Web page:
No, you dirty-minded scum, I didn't mean that. I'm talking book length here. Sheesh.
When I started out, I figured my book had to be 100,000 words. That's about the average novel, right? When the first draft came in at 77,000 words, I thought, jeez, how am I gonna come up with another 23,000 words? The second draft came in at 90,000 and I thought, whew, that's close enough.
Then I discovered that 90,000 words as counted by computer is not 90,000 words in the world of publishing. They figure word-count by counting pages, assuming 250 words per page. So my manuscript, which ran to something like 414 pages (if done in 12-pt Courier) was actually, in publishing-land, 103.500 words! Like magic. Then I discovered that 100,000 words (or, "words") is actually maybe too long for a novel, especially one written by a first-timer. That 70,000 words, which seems awful short to me, is actually OK, 80,000 better. 100,000 is OK but pushing it. Much more than that and you're in big trouble. (I think it also depends on the genre.)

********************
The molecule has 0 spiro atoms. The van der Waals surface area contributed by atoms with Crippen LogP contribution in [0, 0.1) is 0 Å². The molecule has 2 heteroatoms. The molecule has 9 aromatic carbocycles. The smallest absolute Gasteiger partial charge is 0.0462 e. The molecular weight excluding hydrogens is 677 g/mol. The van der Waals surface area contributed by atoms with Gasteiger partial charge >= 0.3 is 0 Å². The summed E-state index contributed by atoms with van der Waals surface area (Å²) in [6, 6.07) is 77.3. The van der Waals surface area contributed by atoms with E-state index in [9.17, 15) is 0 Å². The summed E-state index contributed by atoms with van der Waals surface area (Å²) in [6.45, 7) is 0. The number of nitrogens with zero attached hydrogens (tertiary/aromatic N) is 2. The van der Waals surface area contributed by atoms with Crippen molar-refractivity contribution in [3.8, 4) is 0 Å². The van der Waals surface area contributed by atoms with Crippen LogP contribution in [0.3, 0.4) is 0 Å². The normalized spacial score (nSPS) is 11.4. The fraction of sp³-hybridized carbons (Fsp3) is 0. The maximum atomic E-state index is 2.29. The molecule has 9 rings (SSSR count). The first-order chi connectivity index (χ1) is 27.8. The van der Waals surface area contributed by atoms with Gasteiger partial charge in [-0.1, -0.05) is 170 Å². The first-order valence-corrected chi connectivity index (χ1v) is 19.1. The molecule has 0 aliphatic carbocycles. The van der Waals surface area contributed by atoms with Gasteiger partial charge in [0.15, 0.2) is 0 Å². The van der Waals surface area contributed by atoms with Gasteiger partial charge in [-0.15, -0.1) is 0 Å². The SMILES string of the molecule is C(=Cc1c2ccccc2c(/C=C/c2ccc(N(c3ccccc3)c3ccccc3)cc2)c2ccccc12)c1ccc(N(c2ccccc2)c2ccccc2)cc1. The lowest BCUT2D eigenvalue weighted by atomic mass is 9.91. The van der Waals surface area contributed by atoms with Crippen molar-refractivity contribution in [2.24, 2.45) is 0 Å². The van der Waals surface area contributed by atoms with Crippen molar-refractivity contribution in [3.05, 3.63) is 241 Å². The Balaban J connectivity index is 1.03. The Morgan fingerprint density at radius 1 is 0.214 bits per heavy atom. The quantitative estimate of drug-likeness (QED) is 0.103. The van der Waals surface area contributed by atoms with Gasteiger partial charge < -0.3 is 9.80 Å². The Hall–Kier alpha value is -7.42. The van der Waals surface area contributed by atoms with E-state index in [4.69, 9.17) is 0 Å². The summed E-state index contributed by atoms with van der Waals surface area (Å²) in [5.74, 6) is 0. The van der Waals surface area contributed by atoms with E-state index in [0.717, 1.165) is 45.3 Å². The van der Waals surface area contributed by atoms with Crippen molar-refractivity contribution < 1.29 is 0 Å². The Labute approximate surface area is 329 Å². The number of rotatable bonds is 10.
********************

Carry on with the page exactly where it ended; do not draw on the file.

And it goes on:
Confusing. I'm jabbering on about this because I did a quick "fix" to the "B. problem," as I like to call it (see previous post) -- basically threw in another suspect (called him Benny Stencil in an homage to Benny Profane and Herbert Stencil from Pynchon's V., which I happen to be re-reading at the moment). Another red herring, if you will. And it wound up taking the ms. from 89,000 words (I did some cutting on the third draft) to 92,500. As the computer counts. I do the ms. in 12-pt New Times Roman now because it looks nicer and only prints out to about 365 pages. And I've printed it out a lot.
So now of course I'm worried that it's too long. That's if I decide to keep the "fix." I have no idea what those 92,500 words would turn out to be in publishing-land "words."
As I said before, I need that agent/editor to tell me what to cut, add, modify, twist, elasticate (is that a word) or demagnetize....